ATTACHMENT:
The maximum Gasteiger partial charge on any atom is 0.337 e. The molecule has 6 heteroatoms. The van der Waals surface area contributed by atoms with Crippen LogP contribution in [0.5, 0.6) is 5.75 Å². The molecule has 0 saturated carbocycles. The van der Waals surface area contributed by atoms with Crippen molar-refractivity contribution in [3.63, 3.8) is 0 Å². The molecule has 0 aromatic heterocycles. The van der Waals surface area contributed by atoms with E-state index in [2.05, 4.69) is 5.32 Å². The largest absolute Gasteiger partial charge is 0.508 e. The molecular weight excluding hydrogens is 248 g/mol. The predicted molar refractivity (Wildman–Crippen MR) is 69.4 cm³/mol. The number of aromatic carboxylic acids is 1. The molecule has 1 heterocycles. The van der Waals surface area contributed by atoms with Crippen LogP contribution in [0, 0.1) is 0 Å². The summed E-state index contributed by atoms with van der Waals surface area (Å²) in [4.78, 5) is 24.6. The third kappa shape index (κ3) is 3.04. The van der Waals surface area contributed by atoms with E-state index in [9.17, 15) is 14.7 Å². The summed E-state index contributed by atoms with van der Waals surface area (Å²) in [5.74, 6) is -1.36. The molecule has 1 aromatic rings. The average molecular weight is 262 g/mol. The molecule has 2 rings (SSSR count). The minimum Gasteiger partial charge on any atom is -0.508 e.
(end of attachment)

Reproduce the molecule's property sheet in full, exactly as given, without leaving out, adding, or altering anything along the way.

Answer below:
The maximum Gasteiger partial charge on any atom is 0.337 e. The molecule has 6 heteroatoms. The van der Waals surface area contributed by atoms with Crippen LogP contribution in [0.5, 0.6) is 5.75 Å². The molecule has 0 saturated carbocycles. The van der Waals surface area contributed by atoms with Crippen molar-refractivity contribution in [3.63, 3.8) is 0 Å². The molecule has 0 aromatic heterocycles. The van der Waals surface area contributed by atoms with E-state index in [2.05, 4.69) is 5.32 Å². The largest absolute Gasteiger partial charge is 0.508 e. The molecular weight excluding hydrogens is 248 g/mol. The predicted molar refractivity (Wildman–Crippen MR) is 69.4 cm³/mol. The number of aromatic carboxylic acids is 1. The molecule has 1 heterocycles. The van der Waals surface area contributed by atoms with Crippen LogP contribution in [0, 0.1) is 0 Å². The summed E-state index contributed by atoms with van der Waals surface area (Å²) in [4.78, 5) is 24.6. The third kappa shape index (κ3) is 3.04. The van der Waals surface area contributed by atoms with E-state index in [9.17, 15) is 14.7 Å². The summed E-state index contributed by atoms with van der Waals surface area (Å²) in [5.74, 6) is -1.36. The molecule has 1 aromatic rings. The average molecular weight is 262 g/mol. The molecule has 2 rings (SSSR count). The minimum Gasteiger partial charge on any atom is -0.508 e.